Innovation 11:19 am 11 Jun 11

keepitup said :

Hatter64 said :

I will soon be moving to a place where roads and transport are planned, road-users accept the need to share the roads safely and they don’t feed theses strange chemicals into the water and air that cause this aggression we see in Canberra. Enjoy you next few years battling each other for your space on the roads.

C’mon, let us in on the secret. Where is this Utopia?

Actually, reading between the lines, I had thought it was the same place that we all, hopefully, get to see in a few years……

Innovation 11:16 am 11 Jun 11

Aeek said :

Innovation said :

#36 balloonatic – If motor bikes are speed limited in cycle lanes (eg 20km/h) I don’t see the problem.

As a trial, I suggest that max 300cc bikes (ie the lower rego category) are allowed in the bicycle lane up to 20km/h.

I see the problem.
I’ve been doing 50 something in the bicycle lane wondering how to deal with the slower moto ahead.
I’m also not keen on inexperienced riders pulling out in front of me when I am flying,
and a 300cc limit is likely to select them.

50 clicks on a pushie. I’m impressed! Don’t those slower cyclists already in the cycle lanes annoy you already? And why would a slower motorbike suddently pull out in front of you if they are on the limit in the cycle lane? And as for “inexperienced” motorcylists on <300cc, are you suggesting that it would be better for these inexperienced motorcyclists to be in mainstream traffic?

A 20k limit for motorcylists in the cycle lane would be likely to mean that motorcylists only used it near intersections to get to the head of the queue or in slow moving traffic so I still don't see the problem. It might even stop cyclists running the red lights when they get there because there is a motorcycle in the way!

As a result of this thread, I've been doing a little reading on rear end casualties involving motorbikes stopped at traffic lights. I had no idea what a big risk/issue it was. I'm tempted to start, legally, pulling over in the cycle lane and parking until the traffic starts flowing again. Oh wait, that would hold up the cyclists and annoy them wouldn't it…..?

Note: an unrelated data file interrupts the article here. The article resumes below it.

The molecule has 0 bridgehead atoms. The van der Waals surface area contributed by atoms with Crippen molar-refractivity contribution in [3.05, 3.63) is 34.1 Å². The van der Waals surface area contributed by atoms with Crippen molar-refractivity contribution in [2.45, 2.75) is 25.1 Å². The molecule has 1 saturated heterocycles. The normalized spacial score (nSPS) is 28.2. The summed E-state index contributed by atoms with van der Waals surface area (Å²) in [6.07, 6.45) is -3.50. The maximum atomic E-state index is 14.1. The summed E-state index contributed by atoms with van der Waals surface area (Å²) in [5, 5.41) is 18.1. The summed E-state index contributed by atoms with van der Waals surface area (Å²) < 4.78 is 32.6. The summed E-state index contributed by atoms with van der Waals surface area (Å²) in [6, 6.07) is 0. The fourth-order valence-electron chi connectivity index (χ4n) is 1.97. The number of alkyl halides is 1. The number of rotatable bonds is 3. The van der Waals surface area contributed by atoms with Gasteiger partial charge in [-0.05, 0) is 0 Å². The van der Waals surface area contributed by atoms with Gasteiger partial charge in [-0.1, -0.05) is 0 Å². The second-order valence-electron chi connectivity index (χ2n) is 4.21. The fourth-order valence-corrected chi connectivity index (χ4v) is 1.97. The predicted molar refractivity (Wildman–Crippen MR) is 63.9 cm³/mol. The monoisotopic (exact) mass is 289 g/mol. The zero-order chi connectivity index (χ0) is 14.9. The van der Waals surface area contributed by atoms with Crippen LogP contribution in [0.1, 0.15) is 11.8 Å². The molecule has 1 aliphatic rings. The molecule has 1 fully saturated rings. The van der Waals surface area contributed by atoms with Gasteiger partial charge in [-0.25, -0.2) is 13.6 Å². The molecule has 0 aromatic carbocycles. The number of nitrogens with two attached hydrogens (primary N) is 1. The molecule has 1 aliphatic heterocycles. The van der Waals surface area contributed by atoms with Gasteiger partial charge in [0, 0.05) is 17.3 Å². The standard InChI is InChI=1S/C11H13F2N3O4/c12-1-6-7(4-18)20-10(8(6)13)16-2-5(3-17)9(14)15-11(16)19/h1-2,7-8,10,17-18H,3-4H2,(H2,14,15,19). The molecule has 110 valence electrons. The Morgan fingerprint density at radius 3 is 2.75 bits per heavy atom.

what_the 3:33 pm 10 Jun 11

Aeek said :

Innovation said :

#36 balloonatic – If motor bikes are speed limited in cycle lanes (eg 20km/h) I don’t see the problem.

As a trial, I suggest that max 300cc bikes (ie the lower rego category) are allowed in the bicycle lane up to 20km/h.

I see the problem.
I’ve been doing 50 something in the bicycle lane wondering how to deal with the slower moto ahead.
I’m also not keen on inexperienced riders pulling out in front of me when I am flying,
and a 300cc limit is likely to select them.

So it’s ok for bicycles to share the road lanes, but not ok for motorcycles to share the bike lanes? I doubt many motorcycles are slower than bicycles. I’ve actually never encountered a bicycle in the lane when I’ve used them at lights, which really suprised me as I see more motorcycles using them than bicycles.

keepitup 7:55 am 10 Jun 11

Hatter64 said :

I will soon be moving to a place where roads and transport are planned, road-users accept the need to share the roads safely and they don’t feed theses strange chemicals into the water and air that cause this aggression we see in Canberra. Enjoy you next few years battling each other for your space on the roads.

C’mon, let us in on the secret. Where is this Utopia?

Aeek 9:06 pm 09 Jun 11

Innovation said :

#36 balloonatic – If motor bikes are speed limited in cycle lanes (eg 20km/h) I don’t see the problem.

As a trial, I suggest that max 300cc bikes (ie the lower rego category) are allowed in the bicycle lane up to 20km/h.

I see the problem.
I’ve been doing 50 something in the bicycle lane wondering how to deal with the slower moto ahead.